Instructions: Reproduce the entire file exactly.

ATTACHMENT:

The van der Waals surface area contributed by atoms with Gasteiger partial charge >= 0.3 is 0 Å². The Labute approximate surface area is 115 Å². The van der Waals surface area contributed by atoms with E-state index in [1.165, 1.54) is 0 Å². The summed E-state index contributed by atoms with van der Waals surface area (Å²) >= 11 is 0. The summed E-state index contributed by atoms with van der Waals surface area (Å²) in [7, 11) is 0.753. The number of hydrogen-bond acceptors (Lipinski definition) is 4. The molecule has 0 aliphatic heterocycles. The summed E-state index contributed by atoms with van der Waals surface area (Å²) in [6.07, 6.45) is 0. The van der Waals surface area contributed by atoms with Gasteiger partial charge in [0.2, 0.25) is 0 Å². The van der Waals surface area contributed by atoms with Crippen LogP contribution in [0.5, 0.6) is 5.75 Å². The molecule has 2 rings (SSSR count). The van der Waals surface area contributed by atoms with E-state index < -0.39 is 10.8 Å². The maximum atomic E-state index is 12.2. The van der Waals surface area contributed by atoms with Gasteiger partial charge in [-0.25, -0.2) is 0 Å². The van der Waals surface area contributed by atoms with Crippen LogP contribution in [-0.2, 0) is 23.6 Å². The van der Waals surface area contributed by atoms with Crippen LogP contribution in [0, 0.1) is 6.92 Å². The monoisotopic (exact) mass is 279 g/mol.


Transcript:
The van der Waals surface area contributed by atoms with Gasteiger partial charge >= 0.3 is 0 Å². The Labute approximate surface area is 115 Å². The van der Waals surface area contributed by atoms with E-state index in [1.165, 1.54) is 0 Å². The summed E-state index contributed by atoms with van der Waals surface area (Å²) >= 11 is 0. The summed E-state index contributed by atoms with van der Waals surface area (Å²) in [7, 11) is 0.753. The number of hydrogen-bond acceptors (Lipinski definition) is 4. The molecule has 0 aliphatic heterocycles. The summed E-state index contributed by atoms with van der Waals surface area (Å²) in [6.07, 6.45) is 0. The van der Waals surface area contributed by atoms with Gasteiger partial charge in [0.2, 0.25) is 0 Å². The van der Waals surface area contributed by atoms with Crippen LogP contribution in [0.5, 0.6) is 5.75 Å². The molecule has 2 rings (SSSR count). The van der Waals surface area contributed by atoms with E-state index < -0.39 is 10.8 Å². The maximum atomic E-state index is 12.2. The van der Waals surface area contributed by atoms with Gasteiger partial charge in [-0.25, -0.2) is 0 Å². The van der Waals surface area contributed by atoms with Crippen LogP contribution in [-0.2, 0) is 23.6 Å². The van der Waals surface area contributed by atoms with Crippen LogP contribution in [0, 0.1) is 6.92 Å². The monoisotopic (exact) mass is 279 g/mol.